Time is running out to meet COP21 goals; but luckily technology will be the miracle we need to realise our clean energy future. 

“The age of plenty, the age of competition.” — This was the theme of the recent Future of Energy Summit, hosted by Bloomberg New Energy Finance (BNEF) in London. This theme highlights the fact that we are now seeing numerous examples of renewables being competitive with and often displacing fossil fuels, even in the absence of incentives. A recent boom in renewable investment and implementation is in line with the COP21 accord, with several world leaders agreeing phase out fossil fuels. However BNEF president, Michael Liebreich closed the summit by urging the industry that we are behind in reaching climate goals, and that we need to move faster– “2030 is now.”

Liebreich expounded this philosophy in a keynote speech this past April, which he begins by touting the progress we have made in decoupling emissions from economy —  fossil fuel emissions are decreasing, in the absence of an economic recession, for the first time since we started using them; coal consumption in the UK is at 1860 levels. This is undoubtedly linked to stats on renewable energy investment. Globally, renewable investments are outpacing fossil fuels 2 to 1.

While it truly is the age of plenty when it comes to cheap, abundant energy, Liebreich points out that we are seeing signs of stagnated renewable energy growth. Much of Europe is now in a renewable investment decline. Perhaps more alarmingly, in China, the first country to top 100 billion in renewable investments in a single year, declining consumption is in contradiction to increased investments. The idea that the Chinese might be over-investing is confirmed by declining capacity factors for new renewables in the country.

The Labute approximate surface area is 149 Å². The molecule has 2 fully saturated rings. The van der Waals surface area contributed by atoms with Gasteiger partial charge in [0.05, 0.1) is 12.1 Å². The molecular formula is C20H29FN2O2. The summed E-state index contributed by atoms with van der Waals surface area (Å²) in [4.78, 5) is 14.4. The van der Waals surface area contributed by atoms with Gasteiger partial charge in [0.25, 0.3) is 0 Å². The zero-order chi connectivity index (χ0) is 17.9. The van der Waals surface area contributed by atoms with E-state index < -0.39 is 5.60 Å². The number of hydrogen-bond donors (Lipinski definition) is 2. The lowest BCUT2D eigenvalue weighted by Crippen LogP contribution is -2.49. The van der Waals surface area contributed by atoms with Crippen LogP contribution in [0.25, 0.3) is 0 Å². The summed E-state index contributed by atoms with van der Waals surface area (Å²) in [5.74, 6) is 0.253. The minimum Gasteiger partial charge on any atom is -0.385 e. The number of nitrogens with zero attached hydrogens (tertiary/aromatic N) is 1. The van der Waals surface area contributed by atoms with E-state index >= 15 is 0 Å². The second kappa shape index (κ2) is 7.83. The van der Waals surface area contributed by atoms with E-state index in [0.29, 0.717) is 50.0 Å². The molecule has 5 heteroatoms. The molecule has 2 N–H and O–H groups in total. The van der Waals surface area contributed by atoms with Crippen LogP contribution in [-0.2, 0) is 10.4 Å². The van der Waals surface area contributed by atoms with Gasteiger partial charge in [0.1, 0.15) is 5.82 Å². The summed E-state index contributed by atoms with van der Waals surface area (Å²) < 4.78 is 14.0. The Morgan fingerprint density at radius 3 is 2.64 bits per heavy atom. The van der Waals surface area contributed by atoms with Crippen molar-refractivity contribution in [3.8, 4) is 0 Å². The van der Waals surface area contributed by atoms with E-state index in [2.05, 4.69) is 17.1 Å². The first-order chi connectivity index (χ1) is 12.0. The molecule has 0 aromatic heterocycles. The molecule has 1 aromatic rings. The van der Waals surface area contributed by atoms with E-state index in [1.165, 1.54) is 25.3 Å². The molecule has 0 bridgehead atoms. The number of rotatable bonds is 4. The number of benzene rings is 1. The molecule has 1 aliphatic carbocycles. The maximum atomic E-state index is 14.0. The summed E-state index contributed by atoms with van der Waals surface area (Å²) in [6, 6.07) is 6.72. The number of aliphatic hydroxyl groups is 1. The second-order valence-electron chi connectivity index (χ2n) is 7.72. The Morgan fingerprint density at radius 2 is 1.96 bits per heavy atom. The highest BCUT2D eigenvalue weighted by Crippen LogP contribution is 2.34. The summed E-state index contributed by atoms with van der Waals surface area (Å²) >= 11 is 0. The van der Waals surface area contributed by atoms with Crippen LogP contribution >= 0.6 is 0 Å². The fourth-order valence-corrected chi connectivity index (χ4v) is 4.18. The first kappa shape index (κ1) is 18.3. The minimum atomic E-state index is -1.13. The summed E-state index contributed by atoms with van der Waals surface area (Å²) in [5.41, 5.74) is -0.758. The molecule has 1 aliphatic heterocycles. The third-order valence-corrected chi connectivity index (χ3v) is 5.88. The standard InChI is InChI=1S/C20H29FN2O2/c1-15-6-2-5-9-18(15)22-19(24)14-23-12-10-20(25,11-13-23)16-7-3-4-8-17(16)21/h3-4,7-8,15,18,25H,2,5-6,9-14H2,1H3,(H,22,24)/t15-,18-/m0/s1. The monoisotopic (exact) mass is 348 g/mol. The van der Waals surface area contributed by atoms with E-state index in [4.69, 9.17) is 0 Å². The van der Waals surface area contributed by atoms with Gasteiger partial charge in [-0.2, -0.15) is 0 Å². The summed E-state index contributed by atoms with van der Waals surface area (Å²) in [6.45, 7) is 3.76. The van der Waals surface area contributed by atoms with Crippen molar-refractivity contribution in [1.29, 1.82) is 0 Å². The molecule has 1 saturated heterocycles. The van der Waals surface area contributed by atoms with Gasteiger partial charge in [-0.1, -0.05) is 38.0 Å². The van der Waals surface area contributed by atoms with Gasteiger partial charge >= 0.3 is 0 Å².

While we have been globally ambitious in our goal to curb emissions, we seem to be seeing a wall in how much renewable penetration our energy sector can absorb. Emissions may be flatlining, but they are still too high. A failure to overcome this wall will result in a failure to realize our climate goals. However, a yet-to-be-identified development may be waiting in the wings to elevate is to the next step in reducing emissions. Liebreich points out that there are several potential “miracles” in the pipeline when it comes to the future of energy production.

The simplest miracle may just be the rapid advancements that we are seeing in wind and solar technology. BNEF research shows that solar technology has had a 150x decrease in price since it was first introduced to market, with seven doublings in growth in the last fifteen years. Similarly, wind has had four doublings over the same period. This is both promising and impressive, but the question of penetration remains; to this Liebreich points to the importance for new technologies, such as battery storage and “the block grid” — by which he means advancements in the digitization of energy distribution and payment methods through blockchain technology

The idea of digitization as a possible miracle in the future of carbon emissions is gaining steam in industry circles. The “spend more, get more mentality” is appearing to stall out when it comes to hardware. To clear this hurdle, we may be looking forward to the age of digital, where modern technology will be the catalyst in accelerating renewable growth and further pushing emissions reductions. The concept of block grid is powerful, but only scratches the surface of what can be achieved through investments in digital capabilities, and why IT infrastructure will play such a critical roll in shaping our energy future.